BBThe 1990 general elections are the only polls in Pakistan’s electoral history which were proven to have been systematically rigged and engineered according to the verdict issued by the Supreme Court of Pakistan in the Asghar Khan case. Shaheed Mohtarma Benazir Bhutto was the victim as ISI robbed her of power by bankrolling a group of politicians. It was proven that the military establishment created and funded a coalition known as the Islami Jamhoori Ittehad (IJI) whose sole purpose was to prevent Benazir Bhutto’s PPP from winning the 1990 elections. In its short order issued on Oct 19, 2012, the apex court directed the federal government to take appropriate action under the Constitution and the law against former army chief Gen (r) Aslam Beg and former DG ISI Lt-Gen (r) Asad Durrani for their role in facilitating a group of politicians to ensure their success against the PPP in the 1990 elections. Aside from that, another former DG ISI, Lt-Gen (r) Hameed Gul openly accepted responsibility for creating IJI in an interview with renowned anchorperson Asma Shirazi back in October 2012. In his interview, Hamid Gul not only defended the creation of the IJI, but also lauded General (r) Aslam Beg’s role in creating it. In the 141-page detailed verdict authored by the then Chief Justice Iftikhar Muhammad Chaudhry, the Supreme Court held that unlawful orders by superior military officers or their failure to prevent unlawful actions by their subordinates were reprehensible.

The verdict also explained why the apex court had ruled that the 1990 general elections were polluted by the dishing out of millions of rupees to a particular group of politicians just to deprive the people of being represented by the representatives elected by them. The verdict also highlighted details and names of the recipients of the money dished out by the ISI as mentioned by the then DG ISI Lt-Gen (r) Asad Durrani in his affidavit filed on July 24, 1994 and the majority of my readers would know that Prime Minister Nawaz Sharif’s name is among them. Not only that, he benefited the most from the 1990 general elections, polluted by the military establishment, and went on to become the prime minister of the country.

Nawaz Sharif led the IJI

Nawaz Sharif led the IJI

In the name of ‘reconciliation’ the then PPP government shied away from honouring the verdict. Free and fair elections in Pakistan will remain a distant dream as long as the culprits pointed out by the Supreme Court of Pakistan are not taken to task. The politics of reconciliation has reduced the PPP to interior Sindh only and if the party doesn’t mend its ways, it may lose its fort to the policy of reconciliation being followed by the party. The key to free and fair elections in Pakistan lies in the verdict given by the apex court in the Asghar Khan case and not in the report issued by the inquiry commission headed by Chief Justice Nasir ul Mulk. If the political parties in general and PTI and PPP in particular are sincere with democracy and wish to see free and fair elections in future, they should go to the apex court to get the verdict implemented in letter and spirit the court has issued almost three years ago. Because the same verdict says that “In upholding people’s right, this court can make all necessary directions to functionaries and institutions of the state, including the Election Commission of Pakistan, and the direction to investigate and prosecute.”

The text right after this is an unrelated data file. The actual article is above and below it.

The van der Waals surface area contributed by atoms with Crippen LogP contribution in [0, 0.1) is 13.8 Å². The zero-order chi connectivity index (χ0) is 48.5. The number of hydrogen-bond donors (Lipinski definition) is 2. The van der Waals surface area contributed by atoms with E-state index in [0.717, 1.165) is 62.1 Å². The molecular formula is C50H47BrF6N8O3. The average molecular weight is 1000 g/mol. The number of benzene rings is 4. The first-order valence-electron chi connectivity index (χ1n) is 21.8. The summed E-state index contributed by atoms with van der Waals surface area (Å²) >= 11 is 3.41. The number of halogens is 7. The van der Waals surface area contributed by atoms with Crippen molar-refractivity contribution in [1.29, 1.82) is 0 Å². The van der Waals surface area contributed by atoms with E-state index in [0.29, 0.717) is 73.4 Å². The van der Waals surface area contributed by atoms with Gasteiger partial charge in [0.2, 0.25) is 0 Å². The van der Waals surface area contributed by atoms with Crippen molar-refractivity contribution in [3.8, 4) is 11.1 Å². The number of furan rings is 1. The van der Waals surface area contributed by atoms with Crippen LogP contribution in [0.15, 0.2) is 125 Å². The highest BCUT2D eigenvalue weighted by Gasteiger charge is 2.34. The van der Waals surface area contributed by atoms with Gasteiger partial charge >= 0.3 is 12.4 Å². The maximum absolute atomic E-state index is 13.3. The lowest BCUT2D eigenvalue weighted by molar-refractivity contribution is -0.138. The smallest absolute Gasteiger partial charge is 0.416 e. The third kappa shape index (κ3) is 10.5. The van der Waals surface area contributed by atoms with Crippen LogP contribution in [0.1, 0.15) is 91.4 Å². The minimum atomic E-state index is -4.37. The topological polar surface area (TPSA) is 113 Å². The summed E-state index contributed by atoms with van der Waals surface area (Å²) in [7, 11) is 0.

The onus is on the PTI and the PPP to pave the way for free and fair elections in 2018. If they don’t act now in the right direction, it’ll be the ruling PML-N that will make the most out of their inaction, flawed policies and ill-directed strategies. And in that case it’ll be a matter of surprise to none; if the PML-N comes to power again after the next general elections.

Source: Elections and rigging

Editor’s NOTE: The following op-ed, penned by me, was originally published in The Nation on March 11, 2015. I’m pleased to cross-post the article on my blog from The Nation without any editing. (Ali Salman Alvi)

Albert Einstein defined the word ‘insanity’ as doing something over and over again, while expecting a different result. Apparently more insane is the way the government has shied away from implementing Pakistan’s 20-point National Action Plan (NAP) against terrorism, announced by Prime Minister Nawaz Sharif in his televised speech in the wake of the brutal terrorist attack on the Army Public School in Peshawar. While the plan looks good on paper, the situation on the ground remains worryingly dire and unchanged. The plan talks about countering hate speech and extremist material, choking financing for terrorists and terrorist organizations, ensuring against re-emergence of proscribed organizations, taking effective steps against religious persecution and dealing firmly with sectarian terrorists. The point number 3 of the plan emphasizes on the commitment to ensure that no armed militias are allowed to function in the country while points 10 and 11 talk about registration and regulation of religious seminaries and ban on glorification of terrorism and terrorist organisations through print and electronic media.